There’s no doubt that more than 40 years of peer-reviewed publications support the scientific opinion that chemicals from food contact material migrate into food. Migration or transfer of food contact chemicals (FCCs) into food leads to exposure to humans. However, the question about how to do the risk assessment of FCCs diverts scientific thought on food contact chemicals. What is the level of exposure that causes adverse effects? How realistic are such exposure scenarios? Hence, is the risk real? Values play a role in answering these questions.
Jane Muncke of the Food Packaging Forum, Switzerland, separated fact from fiction regarding food contact chemicals and human health. She informed us that there are 100,000 migrating substances – chemicals and molecules – that are present in final food-contact articles. Of these, 1,100 are listed for regulation in the EU and 100 are controlled. Muncke argued that the current approach to risk assessment of food contact chemicals is ineffective and that the absence of data is effectively seen as the absence of harm. In her opinion, there’s a clear lack of information about the toxicity of substances that are intentionally added to food packaging. Even more importantly, novel approaches need to be developed to assess the unintentionally added substances. In addition, Muncke pointed out that, in her view, an enhanced hazard characterization is required to address the most prevalent chronic diseases in the human population.
Thomas Gude of Swiss Quality Testing Services called for caution when considering the replacement of food contact chemicals of known toxicity. Actual concentrations appearing in the goods might not be high enough to cause any concern. On the other hand, replacement chemicals might not be well characterized, and they might not fit into established food safety systems. As he sees it, a switch of the focus away from single compounds to full solutions would be a favorable pragmatic approach. Values very clearly play a role in the risk–benefit approaches that Gude believes are necessary. The question becomes, “What are we willing to accept?’’
In the frame of the EFSA risk assessment, data and methodologies in the scientific evaluation of food contact materials play a pivotal role, as Claudia Roncancio Pena of EFSA explained. She elaborated on EFSA’s work to collect and integrate information from experimental studies, modeling and data inventories to assess the potential risk posed by food contact materials. The main aim of EFSA’s work is to determine whether a chemical is likely to migrate, and if so, if the characteristics of the material should be changed. Roncancio Pena explained that, in other words, regulation alone is not enough. She emphasized the steps EFSA is taking to increase transparency and engage different stakeholders, which enhances the scientific opinion released by the scientific panels of EFSA. The values that the committee aims to uphold are scientific expertise, innovation, cooperation, independence and openness; minority opinions are reported and taken on board. Even within such panels, one of the underlying questions during their discussions is on the amount of evidence needed before the experts can conclude that the substance is safe.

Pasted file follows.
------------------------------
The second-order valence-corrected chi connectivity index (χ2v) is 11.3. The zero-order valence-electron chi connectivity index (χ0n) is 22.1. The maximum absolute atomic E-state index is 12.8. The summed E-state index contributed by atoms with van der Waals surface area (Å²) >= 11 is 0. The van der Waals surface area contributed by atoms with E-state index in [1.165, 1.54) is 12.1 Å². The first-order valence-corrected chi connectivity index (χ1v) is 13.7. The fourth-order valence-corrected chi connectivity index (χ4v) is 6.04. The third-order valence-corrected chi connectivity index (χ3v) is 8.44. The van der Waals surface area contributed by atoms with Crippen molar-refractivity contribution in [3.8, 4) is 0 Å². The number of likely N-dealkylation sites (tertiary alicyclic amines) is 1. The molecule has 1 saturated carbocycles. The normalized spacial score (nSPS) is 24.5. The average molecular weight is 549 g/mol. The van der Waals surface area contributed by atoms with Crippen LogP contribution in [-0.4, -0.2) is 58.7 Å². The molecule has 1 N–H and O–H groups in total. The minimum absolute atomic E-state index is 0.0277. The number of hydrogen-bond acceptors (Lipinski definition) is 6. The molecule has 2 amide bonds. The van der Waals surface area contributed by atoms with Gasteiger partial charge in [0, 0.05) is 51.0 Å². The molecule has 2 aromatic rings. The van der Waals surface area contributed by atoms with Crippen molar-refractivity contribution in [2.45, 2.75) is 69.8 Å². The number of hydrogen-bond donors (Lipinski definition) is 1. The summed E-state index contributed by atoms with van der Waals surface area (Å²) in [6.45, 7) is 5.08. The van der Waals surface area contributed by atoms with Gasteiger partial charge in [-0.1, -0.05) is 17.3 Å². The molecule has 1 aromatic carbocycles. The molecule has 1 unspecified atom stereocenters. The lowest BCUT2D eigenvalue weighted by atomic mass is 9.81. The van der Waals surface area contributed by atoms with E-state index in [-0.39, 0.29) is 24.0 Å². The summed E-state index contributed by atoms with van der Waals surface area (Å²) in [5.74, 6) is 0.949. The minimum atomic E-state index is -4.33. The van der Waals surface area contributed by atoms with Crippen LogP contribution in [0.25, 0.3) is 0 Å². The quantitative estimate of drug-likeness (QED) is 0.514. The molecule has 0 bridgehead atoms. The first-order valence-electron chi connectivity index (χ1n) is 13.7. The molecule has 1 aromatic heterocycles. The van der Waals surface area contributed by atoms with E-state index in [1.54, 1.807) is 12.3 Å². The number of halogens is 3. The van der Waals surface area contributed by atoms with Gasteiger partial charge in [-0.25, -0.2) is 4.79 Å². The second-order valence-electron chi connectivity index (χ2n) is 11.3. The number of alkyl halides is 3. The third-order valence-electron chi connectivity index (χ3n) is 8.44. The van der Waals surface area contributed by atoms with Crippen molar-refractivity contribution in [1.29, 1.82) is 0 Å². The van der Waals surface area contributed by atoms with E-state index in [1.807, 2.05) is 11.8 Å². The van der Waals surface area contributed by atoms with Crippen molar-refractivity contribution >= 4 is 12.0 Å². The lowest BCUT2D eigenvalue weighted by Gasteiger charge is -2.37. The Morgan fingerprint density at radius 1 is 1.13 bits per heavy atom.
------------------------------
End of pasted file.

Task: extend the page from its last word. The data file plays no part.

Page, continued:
After each presentation, the audience was given a short time to ask questions for clarification. Following each of the series of presentations, the speakers formed a panel and discussed with each other and the audience the role played by values and philosophical positions and how SETAC scientists might deal with these. Experienced moderators fed and guided the discussions. For the pesticides block, the moderators were Thomas Backhaus from the University of Gothenburg, Sweden, and Mamta Patel of Chemical Watch, UK. The discussion on food contact chemicals was moderated by Gunilla Öberg from the University of British Columbia, Canada, and Mamta Patel of Chemical Watch, UK.
The discussion was lively and brought up issues that are all informed by values, for example: How do we increase transparency in the face of incentives not to be transparent? How do we marry trust in regulatory decisions with uncertainty? How do we overcome bias in decision making when aiming at societal values? In the face of needing more data, should we limit innovation and test as many chemicals as possible? Where lies the burden of proof? What do we understand by safe when we cannot prove the absence of an effect? What risks are we willing to accept? Should scientists only inform or try to resolve problems and make decisions? How do we deal with the dilemma that companies stand to benefit from chemical production while society carries the risk: Whose values prevail? How do we deal with the double standards applied to traditional pesticides and biologicals–the latter have not gone through the same kind of assessment?
At the end of the session, it was concluded that we as scientists need to make a journey into our inner selves and, from that position of insight, sit down with people who do not have the same view. Representatives of different sectors of the public can be engaged for this purpose. This can help in achieving a clear understanding of the personal perspectives that drive their views and the full footprint of decisions. For this to happen, it was recognized that we as scientists are still too much of a closed community. We shouldn’t only explain our results but also how we got there to make the findings and conclusions more transparent and hence trustworthy. Such openness will enhance the understanding during the decision-making phase and could potentially assist in balancing scientific proof with value judgement. For all this, we need to find the right tools to open the door.
We hope that this special session contributed to opening the door and allowed us to better understand the background of our own thinking so as to communicate more effectively with others, both affected stakeholders and society as a whole.